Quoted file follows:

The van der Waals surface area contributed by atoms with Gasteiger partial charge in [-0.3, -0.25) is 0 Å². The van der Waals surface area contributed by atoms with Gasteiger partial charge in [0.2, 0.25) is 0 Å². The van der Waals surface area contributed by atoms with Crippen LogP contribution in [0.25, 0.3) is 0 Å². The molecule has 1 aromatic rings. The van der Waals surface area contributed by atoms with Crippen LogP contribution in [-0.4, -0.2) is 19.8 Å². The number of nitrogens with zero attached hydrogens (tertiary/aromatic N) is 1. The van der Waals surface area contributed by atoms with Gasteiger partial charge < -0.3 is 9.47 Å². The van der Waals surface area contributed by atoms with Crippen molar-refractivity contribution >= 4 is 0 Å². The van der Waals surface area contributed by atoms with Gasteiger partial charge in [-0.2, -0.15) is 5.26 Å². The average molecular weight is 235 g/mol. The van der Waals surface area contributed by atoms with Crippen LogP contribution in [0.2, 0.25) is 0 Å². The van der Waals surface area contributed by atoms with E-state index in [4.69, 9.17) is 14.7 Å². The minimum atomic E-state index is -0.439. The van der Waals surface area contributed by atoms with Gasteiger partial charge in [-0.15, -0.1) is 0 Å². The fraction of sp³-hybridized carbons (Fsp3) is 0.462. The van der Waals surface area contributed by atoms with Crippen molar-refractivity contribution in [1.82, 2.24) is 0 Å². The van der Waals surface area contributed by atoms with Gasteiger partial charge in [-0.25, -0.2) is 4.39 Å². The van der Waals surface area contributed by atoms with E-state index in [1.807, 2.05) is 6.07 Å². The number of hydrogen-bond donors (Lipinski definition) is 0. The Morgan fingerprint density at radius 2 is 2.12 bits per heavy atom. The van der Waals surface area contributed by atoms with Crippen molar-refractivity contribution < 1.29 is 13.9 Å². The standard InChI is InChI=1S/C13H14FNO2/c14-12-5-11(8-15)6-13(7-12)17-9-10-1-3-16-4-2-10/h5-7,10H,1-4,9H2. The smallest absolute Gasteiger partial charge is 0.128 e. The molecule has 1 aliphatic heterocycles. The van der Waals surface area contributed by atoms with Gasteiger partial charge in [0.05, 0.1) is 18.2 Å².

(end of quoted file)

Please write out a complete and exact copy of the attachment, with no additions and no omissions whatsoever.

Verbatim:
The van der Waals surface area contributed by atoms with Gasteiger partial charge in [-0.3, -0.25) is 0 Å². The van der Waals surface area contributed by atoms with Gasteiger partial charge in [0.2, 0.25) is 0 Å². The van der Waals surface area contributed by atoms with Crippen LogP contribution in [0.25, 0.3) is 0 Å². The molecule has 1 aromatic rings. The van der Waals surface area contributed by atoms with Crippen LogP contribution in [-0.4, -0.2) is 19.8 Å². The number of nitrogens with zero attached hydrogens (tertiary/aromatic N) is 1. The van der Waals surface area contributed by atoms with Gasteiger partial charge < -0.3 is 9.47 Å². The van der Waals surface area contributed by atoms with Crippen molar-refractivity contribution >= 4 is 0 Å². The van der Waals surface area contributed by atoms with Gasteiger partial charge in [-0.2, -0.15) is 5.26 Å². The average molecular weight is 235 g/mol. The van der Waals surface area contributed by atoms with Crippen LogP contribution in [0.2, 0.25) is 0 Å². The van der Waals surface area contributed by atoms with E-state index in [4.69, 9.17) is 14.7 Å². The minimum atomic E-state index is -0.439. The van der Waals surface area contributed by atoms with Gasteiger partial charge in [-0.15, -0.1) is 0 Å². The fraction of sp³-hybridized carbons (Fsp3) is 0.462. The van der Waals surface area contributed by atoms with Crippen molar-refractivity contribution in [1.82, 2.24) is 0 Å². The van der Waals surface area contributed by atoms with Gasteiger partial charge in [-0.25, -0.2) is 4.39 Å². The van der Waals surface area contributed by atoms with E-state index in [1.807, 2.05) is 6.07 Å². The number of hydrogen-bond donors (Lipinski definition) is 0. The Morgan fingerprint density at radius 2 is 2.12 bits per heavy atom. The van der Waals surface area contributed by atoms with Crippen molar-refractivity contribution < 1.29 is 13.9 Å². The standard InChI is InChI=1S/C13H14FNO2/c14-12-5-11(8-15)6-13(7-12)17-9-10-1-3-16-4-2-10/h5-7,10H,1-4,9H2. The smallest absolute Gasteiger partial charge is 0.128 e. The molecule has 1 aliphatic heterocycles. The van der Waals surface area contributed by atoms with Gasteiger partial charge in [0.05, 0.1) is 18.2 Å².